Stories Worth Telling

July 1, 2013

This post was written by HEFN Communications Associate Lauren Linville.

There are few words more compelling to me than, “let me tell you a story.”  That’s because narratives are simply more interesting ways to convey and consume information. Research has even shown that our brains are hardwired to respond enthusiastically to stories.

HEFN staffers have been considering how storytelling can help our corner of philanthropy. We are especially interested in storytelling for outreach, using a compelling vehicle to share compelling work.

We think stories are a particularly helpful way to talk about grantmaking on environmental health and justice issues.  Sometimes realities in this field – and philanthropic responses – don’t fit neatly into a single grantmaking portfolio.  A good story about a community challenge and grantmaking response can draw in other funders, without pigeonholing work into just one funding frame.

We also see parallels between the basics of storytelling (characters; setting; plot; conflict; and resolution) and the elements of this work (funders, grantees, sometimes opposition; community conditions and concerns; and innovative grantmaking strategies and action).  HEFN’s vantage point gives us an opportunity to see and tell great stories about environmental health and justice philanthropy.

HEFN’s most recent foray into telling grantmaking stories was at a health funders’ workshop in March.  We had three HEFN members share a story about how their foundations are addressing health by improving environmental conditions in communities.

Earl Lui of The California Wellness Foundation (TCWF) shared the Foundation’s experience working with a project that successfully tracks and resolves community health hazards in California communities: Environmental Monitoring and Health: A California Wellness Foundation-Funded Model Spreads Across California.

When a grantee wants to replicate another non-profit’s program, it’s a great sign. That was TCWF’s response when one of its grantees mentioned the Imperial Visions Action Network (IVAN). IVAN is an environmental monitoring system that connects community members to solve environmental health and justice problems. As a state-wide funder that prioritizes environmental health, TCWF has worked with IVAN to empower communities to spot hazards and work collaboratively with other stakeholders to address issues. Hear how TCWF has helped improve health across California here.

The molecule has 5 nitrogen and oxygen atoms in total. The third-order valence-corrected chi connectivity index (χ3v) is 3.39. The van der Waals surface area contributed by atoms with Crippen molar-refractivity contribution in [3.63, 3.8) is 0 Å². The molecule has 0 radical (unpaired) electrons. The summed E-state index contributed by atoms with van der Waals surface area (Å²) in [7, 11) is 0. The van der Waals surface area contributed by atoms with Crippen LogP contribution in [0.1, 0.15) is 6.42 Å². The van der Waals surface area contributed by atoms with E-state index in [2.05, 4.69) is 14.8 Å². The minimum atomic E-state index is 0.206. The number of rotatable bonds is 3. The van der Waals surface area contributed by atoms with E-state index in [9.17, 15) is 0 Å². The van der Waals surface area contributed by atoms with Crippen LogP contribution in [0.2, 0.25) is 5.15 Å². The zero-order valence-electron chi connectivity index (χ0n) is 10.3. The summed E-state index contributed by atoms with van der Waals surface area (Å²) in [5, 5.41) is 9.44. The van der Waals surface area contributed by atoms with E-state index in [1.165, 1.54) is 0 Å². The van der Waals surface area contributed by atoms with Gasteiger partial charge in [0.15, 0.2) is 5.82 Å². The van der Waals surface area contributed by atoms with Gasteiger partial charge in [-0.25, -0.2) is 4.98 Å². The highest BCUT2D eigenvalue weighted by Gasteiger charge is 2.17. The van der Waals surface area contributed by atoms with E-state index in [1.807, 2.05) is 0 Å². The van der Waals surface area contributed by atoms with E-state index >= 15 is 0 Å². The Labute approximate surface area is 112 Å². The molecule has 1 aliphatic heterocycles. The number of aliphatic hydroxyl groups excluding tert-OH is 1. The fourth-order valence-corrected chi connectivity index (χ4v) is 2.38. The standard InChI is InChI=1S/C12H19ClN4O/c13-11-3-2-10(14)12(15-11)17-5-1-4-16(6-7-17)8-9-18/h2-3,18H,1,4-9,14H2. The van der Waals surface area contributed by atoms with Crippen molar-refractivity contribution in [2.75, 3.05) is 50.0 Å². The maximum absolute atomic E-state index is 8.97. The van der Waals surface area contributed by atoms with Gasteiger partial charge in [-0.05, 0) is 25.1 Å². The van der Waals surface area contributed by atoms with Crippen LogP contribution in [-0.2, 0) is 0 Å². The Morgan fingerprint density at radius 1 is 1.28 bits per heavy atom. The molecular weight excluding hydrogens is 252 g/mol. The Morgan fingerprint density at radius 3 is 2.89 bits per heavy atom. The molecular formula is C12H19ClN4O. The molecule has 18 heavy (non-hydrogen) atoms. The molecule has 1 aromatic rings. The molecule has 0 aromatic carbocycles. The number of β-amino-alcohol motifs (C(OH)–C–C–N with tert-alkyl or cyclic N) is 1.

The Kresge Foundation’s David Fukuzawa related the Foundation’s work at a local and national level to improve children’s health through healthier housing conditions: Improving Health through Housing: The Kresge Foundations Works to Eliminate Dangerous and Unhealthy Housing

This story focuses on the Kresge Foundation’s work to advance health by improving housing conditions, starting in the Foundation’s hometown of Detroit, Michigan. Increased poverty combined with the city’s aging housing stock has resulted in thousands of poorly maintained and unhealthy homes. Such conditions have been linked to health hazards including lead, asthma, and carbon monoxide poisoning. Together with community organizations, Kresge built off of earlier initiatives to improve health in Detroit and scale up their efforts nationally. Read how the Foundation did it here.

And Michele Prichard from the Liberty Hill Foundation talks about how Liberty Hill has employed a multi-phased project to tackle environmental health concerns in six Los Angeles neighborhoods: Revealing and Remediating Hidden Hazards: The Liberty Hill Foundation Funders Clean Up and Green Up Campaign

After years of hearing about cancers, birth defects, lung disease, and other environmentally-linked health problems in poor and minority Los Angeles neighborhoods, the Liberty Hill Foundation took action. In 1996 Liberty Hill helped found the Los Angeles Collaborative for Environmental Health and Justice. In 2008, the Collaborative took its work to a new level with its “Ground Truthing” project to fill in data gaps on air pollution in six Los Angeles neighborhoods. Together, Liberty Hill and the Collaborative have made it easier to explain toxic exposures’ link to health and are leveraging their findings to advocate for policy changes. To read how the Los Angeles-based Liberty Hill Foundation got there, click here.

HEFN plans to make more uses of storytelling to talk with funders about the environmental health and justice field.  We could use your feedback!   Are you interested in working with us to share your grantmaking stories?  Email me at

These stories have been packaged together with an introductory issue brief, presentation and resource list as a part of a larger toolkit for funders interested in this area of grantmaking. The toolkit is available in beta form here

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